Marketing budgets have suffered the most severe blow since 2009 as companies adjust to the decline in business and consumer spending caused by the coronavirus pandemic, the latest IPA Bellwether Report shows.
The study, which is authored by IHS Markit and surveys about 300 UK-based companies, found that a net balance of -6.1% of businesses cut their budgets in the first quarter. While 18.9% of respondents said their budgets had increased, 25% reported a decline.
It is a sharp change from the previous Bellwether, when a net balance of 4% of marketers reported an increase in budgets. The data was collected between 2 and 27 March, ending just a few days after the government announced the lockdown, raising the possibility that the figures would be significantly worse if the research was repeated today.
Jon Burton, marketing director at canned-fish brand John West, said the downtown in marketing budgets reflected the importance for businesses of protecting cashflow.
"One of the biggest challenges for marketers right now is adapting to dramatically new consumer buying patterns, which differ radically by category," he said. "We all know that brands which are able to still invest during a downturn have often been proven to bounce back stronger. However, these are unprecedented times. That said, I believe all brands need to retain a consistent connection with consumers which is honest, authentic and meaningful."
The data also shows a major deterioration in marketers’ confidence about both their own companies and the sectors in which they operate. In the previous report, a net balance of 1% said they were most optimistic about their own prospects. This figure has plunged to -26%, meaning far more are expressing pessimism than optimism.
As usual, respondents were far more negative about the prospects of their sector, with a net balance of -42%. That is down from -21% last time, itself already the weakest reading since 2011.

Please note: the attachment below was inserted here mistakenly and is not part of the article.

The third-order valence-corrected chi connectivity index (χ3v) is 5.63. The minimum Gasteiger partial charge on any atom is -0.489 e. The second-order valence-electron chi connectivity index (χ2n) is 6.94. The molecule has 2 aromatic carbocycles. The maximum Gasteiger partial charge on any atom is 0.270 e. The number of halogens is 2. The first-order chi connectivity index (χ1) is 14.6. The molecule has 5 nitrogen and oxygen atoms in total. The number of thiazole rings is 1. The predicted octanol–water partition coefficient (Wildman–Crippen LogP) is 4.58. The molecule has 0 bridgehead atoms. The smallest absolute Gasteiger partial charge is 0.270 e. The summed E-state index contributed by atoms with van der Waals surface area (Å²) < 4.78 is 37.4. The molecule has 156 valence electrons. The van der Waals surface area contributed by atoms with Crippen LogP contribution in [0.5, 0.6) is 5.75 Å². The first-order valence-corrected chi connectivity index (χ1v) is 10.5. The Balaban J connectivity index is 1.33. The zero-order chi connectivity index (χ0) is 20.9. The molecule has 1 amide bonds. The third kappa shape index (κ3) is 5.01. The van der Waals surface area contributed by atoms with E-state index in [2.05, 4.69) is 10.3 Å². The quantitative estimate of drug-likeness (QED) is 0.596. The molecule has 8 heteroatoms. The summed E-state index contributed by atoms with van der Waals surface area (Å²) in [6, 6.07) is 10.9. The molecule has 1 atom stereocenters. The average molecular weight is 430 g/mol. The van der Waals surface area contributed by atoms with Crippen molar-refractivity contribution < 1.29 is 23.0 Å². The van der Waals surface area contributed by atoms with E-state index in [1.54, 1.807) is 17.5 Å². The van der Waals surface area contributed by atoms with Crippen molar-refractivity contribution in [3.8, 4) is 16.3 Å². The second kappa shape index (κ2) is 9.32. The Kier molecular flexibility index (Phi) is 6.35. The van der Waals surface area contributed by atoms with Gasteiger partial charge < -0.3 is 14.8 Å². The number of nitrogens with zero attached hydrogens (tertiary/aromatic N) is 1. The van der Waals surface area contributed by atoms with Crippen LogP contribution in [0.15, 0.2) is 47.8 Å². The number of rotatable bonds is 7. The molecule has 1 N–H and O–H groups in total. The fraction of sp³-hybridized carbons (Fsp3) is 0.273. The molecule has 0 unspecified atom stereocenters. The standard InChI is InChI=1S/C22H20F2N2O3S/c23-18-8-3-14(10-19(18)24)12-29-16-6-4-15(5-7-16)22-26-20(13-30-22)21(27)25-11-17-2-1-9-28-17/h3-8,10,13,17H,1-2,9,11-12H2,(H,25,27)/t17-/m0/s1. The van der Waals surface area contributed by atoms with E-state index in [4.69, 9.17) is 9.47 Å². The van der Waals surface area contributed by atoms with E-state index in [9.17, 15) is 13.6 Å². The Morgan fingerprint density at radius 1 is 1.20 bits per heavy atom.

All segments of marketing spend are seeing decline, with market research (-21%) and events (-15.9%) seeing the biggest net balance of marketers reducing budgets. Main media advertising, meanwhile, has a net balance of -9.9% reporting cuts.
However, there appears to be confidence that the medium-term effects of the crisis will not be as pronounced as some fear. A net balance of 16.2% of companies anticipate higher spending allocations over the next 12 months, up from 15.7% last quarter and just 3.4% a year ago. Main media advertising recorded the strongest forecasts among the segments, with a net balance of 8.4% expecting a budget rise, followed by 6.3% for events.
IPA director-general Paul Bainsfair called the latest report a "sobering snapshot" of the impact of Covid-19 on marketing.
"These are undoubtedly the toughest overall trading times that any business and indeed any marketer will have ever experienced," he said. "But while we suspect the fuller, sharper extent of this global pandemic to be captured in Q2 data, the hope from this report is that we will see a more upbeat end to the year."
Bainsfair called on marketers to make "bold decisions" to help promote growth in their own businesses and the economy as soon as possible.
"When recession looms, it is understandable if businesses try and shore up short-term profits by cutting variable expenditure, such as advertising. However, as our evidence from past downturns shows, unless companies are saving cash simply to survive, or because they can no longer supply advertised services, cutting ad budgets – relative to competitor spend – is a high-risk strategy.
"Such a move exposes firms to losing market share, forgoing sales and delaying the recovery of profits in the long term. Those brands that hold their nerve will gain extra share of voice, which will achieve competitive gains."
But Joe Hayes, economist at IHS Markit and author of the Bellwether Report, illustrated the other horn of the dilemma that will be facing many companies.
"Firms are in survival mode, reallocating funds to service liabilities and keep the business alive," he said. "This is critical to ensure that they can keep staff on the payroll, which will give their businesses the best chance to recover when the time comes.
"It will also support the economy on a broader scale if people remain employed and are earning, as they will be in the position to go out and spend when the lockdown is over."